HOUSTON – After Framber Valdez picked up Oswaldo Cabrera’s slow-rolling ground ball in the fifth inning, turned and lobbed uneventfully to first base, he and almost all the 41,700 fans on hand at Minute Maid Park let out a tentative exhale. And Valdez even allowed himself a little smile.
After all, he was on his way to pitching the Houston Astros into the driver’s seat of this American League Championship Series.
The Astros left-hander nearly sabotaged his handiwork with a costly fielding misadventure, yet a once-dominant New York Yankees team that’s since turned offensively stagnant could not make him pay for his transgressions. And after Valdez’s dominant seven innings and crafty bullpen work nailed down a 3-2 Game 2 victory Thursday night, this series is unfolding largely as expected:
The Astros have a 2-0 ALCS lead and need two wins in three games at Yankee Stadium to vanquish the Bombers for the third time in six years and return to their fourth World Series in that span.
ALCS GAME 1: Astros Chas McCormick, Jeremy Peña make Yankees pay
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And through two games, they are showing the top-to-bottom roster superiority forged by talents that date to the start of this Yankees-Astros epic trilogy in 2017 – along with burgeoning talents firmly establishing their October bona fides.
Put Alex Bregman in the first category. The third baseman slugged a three-run homer off Luis Severino in the third inning, his 14th career playoff home run in a run that began with the Astros’ now-disputed 2017 World Series title.
And put Valdez in the second. The core of this club has gradually changed since the 2019 revelation that their ’17 titlists utilized an illicit sign-stealing campaign that boosted their efforts and earned the public’s enmity. Valdez, though, became a core player in 2020, a talented but occasionally inattentive lefty who has blossomed into a playoff staple.
He was largely fabulous Thursday, pitching seven innings and striking out nine, finishing strong by striking out the side in his final inning, giving up no earned runs.
Alas, it was the two unearned runs of Valdez’s own creation that made this victory tenuous.
After Bregman’s three-run homer, Yankee slugger Aaron Judge started the fourth with a single. Giancarlo Stanton followed with an innocuous comebacker to Valdez, who turned an easy play into a game-changing adventure. He whirled toward first base, lost his footing and then compounded the matter by throwing wildly to the bag, putting the Yankee behemoths on second and third with nobody out.
It was a gift two runs, turning a dominant 3-0 lead into a 3-2 nailbiter. Yet the misplay and a subsequent mound visit seemed to fortify Valdez.
“We just said, let’s not let this be a big inning, let’s just continue to execute pitches and do exactly what you do,” Bregman recalled. “And every time he takes the mound we have a lot of confidence in him.”
After Gleyber Torres’ single plated the second run, Valdez struck out seven of the final 12 batters he faced, allowing just a Harrison Bader single. Included in there was his nifty pickup of Peraza’s slow roller down the first base line and tricky toss to first baseman Yuli Gurriel. No small task after his fourth-inning adventure.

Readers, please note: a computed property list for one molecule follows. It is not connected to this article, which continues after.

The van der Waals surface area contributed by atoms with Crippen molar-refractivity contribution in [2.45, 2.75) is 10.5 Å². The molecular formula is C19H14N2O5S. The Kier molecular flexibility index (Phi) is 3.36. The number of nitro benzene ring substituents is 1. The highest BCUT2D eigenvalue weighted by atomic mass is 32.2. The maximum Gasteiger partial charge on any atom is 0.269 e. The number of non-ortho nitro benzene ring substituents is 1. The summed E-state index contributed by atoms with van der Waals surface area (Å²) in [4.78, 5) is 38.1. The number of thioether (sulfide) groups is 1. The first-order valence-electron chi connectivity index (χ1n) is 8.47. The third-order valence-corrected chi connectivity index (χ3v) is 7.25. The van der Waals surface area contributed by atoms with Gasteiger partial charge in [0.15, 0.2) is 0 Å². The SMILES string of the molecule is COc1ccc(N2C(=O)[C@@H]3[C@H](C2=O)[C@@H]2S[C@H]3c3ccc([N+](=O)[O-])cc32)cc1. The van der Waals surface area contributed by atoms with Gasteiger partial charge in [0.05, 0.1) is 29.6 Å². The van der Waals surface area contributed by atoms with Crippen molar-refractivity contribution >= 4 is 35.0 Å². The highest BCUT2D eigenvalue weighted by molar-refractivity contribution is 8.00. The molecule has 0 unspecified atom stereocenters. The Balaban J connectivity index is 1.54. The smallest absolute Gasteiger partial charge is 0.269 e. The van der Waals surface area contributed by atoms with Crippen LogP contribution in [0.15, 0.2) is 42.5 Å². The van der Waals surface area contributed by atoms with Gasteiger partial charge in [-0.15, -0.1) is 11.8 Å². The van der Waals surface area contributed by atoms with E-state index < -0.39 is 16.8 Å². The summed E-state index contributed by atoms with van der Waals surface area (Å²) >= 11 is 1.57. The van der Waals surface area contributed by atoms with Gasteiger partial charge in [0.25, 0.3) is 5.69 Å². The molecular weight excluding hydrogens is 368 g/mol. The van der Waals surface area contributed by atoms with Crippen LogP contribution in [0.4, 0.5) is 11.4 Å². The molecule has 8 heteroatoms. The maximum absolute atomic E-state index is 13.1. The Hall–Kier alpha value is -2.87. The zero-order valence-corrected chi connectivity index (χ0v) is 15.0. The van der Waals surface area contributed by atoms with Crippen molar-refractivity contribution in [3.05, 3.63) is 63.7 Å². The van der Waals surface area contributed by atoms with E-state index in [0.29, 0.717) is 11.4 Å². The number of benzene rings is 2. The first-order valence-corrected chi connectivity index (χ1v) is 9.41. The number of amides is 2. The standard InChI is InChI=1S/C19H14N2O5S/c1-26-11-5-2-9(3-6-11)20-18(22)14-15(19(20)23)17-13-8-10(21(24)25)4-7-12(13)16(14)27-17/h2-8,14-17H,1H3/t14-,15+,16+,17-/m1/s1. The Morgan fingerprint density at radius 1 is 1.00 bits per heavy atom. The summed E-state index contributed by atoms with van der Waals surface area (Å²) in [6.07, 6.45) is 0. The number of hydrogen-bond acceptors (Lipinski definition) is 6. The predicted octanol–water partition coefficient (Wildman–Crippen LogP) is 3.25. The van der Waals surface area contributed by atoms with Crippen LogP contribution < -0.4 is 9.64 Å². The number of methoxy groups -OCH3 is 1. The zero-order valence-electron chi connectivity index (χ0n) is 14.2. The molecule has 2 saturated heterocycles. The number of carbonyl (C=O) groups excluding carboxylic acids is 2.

He ended it by punching out Josh Donaldson, Kyle Higashioka and Peraza, removing his cap, uttering some words of thanks, smiling, pointing to the crowd and then running the gauntlet of celebrating teammates after setting himself up to notch his fifth postseason win, against two losses.
Valdez cited his work with a sports psychologist this season to help him remain focused, and that if this occured a few seasons ago, “I probably would have lost all focus there at that moment.”
“You always worry about a young player being able to shake off something like that, but the guys told him, ‘Hey, forget it. We still got the lead. Go out and pitch.’ He might have shut ’em out had he not had his own miscues.
“But that shows you we all got something to work on and he’s been working on it. He’ll be better.
“But I tell you, he was outstanding.”
There was one more exhalation to come.
Reliever Bryan Abreu’s one-out walk to Bader brought Judge up as the winning run in the eighth. He pasted an Abreu pitch to right field, sending Kyle Tucker to the fence. A little hop – just high enough to slide the morning paper under his spikes – enabled Tucker to haul the ball in just above the short wall.
According to Statcast, it was a home run in just one major league park – Yankee Stadium.
Perhaps that’s why Yankees manager Aaron Boone thought it was gone and believed the open roof on a 78-degree night for Game 2 – it was closed for Game 1 – had an impact. A stiff breze blew from right to left field, perhaps zapping some of the juice from Judge’s 106.3-mph shot.
“I hit it to the wrong part of the park, that’s for sure,” says Judge.
“I think the roof open kind of killed us,” says Boone. “I didn’t think like he smoked it, like no-doubter, but it felt like his homers to right.”
Perhaps the notorious short porch back at home will aid the Bombers for Games 3 and 4 and, if they’re fortunate enough, Game 5. Yet shifting the series is both a good- and bad-news scenario for them.
The good news: Aces Gerrit Cole and Nestor Cortes will start Games 3 and 4, respectively.
The bad news: The Astros have put them in this hole while leadoff batter and playoff legend Jose Altuve has fallen into an 0 for 23 hole to start this postseason, and slugger Yordan Alvarez has been held to a harmless single in two games.
No, the Astros have done it with all their parts, from No. 9 batter Martin Maldonado reaching base all three times he was up, to rookie shortstop Jeremy Pea getting yet another hit in front of another huge home run, and then making a deft grab of a Bregman deflection to create a 5-6-3 putout in the sixth.
They can afford to exhale. The Yankees? More like the air is almost out of their postseason balloon.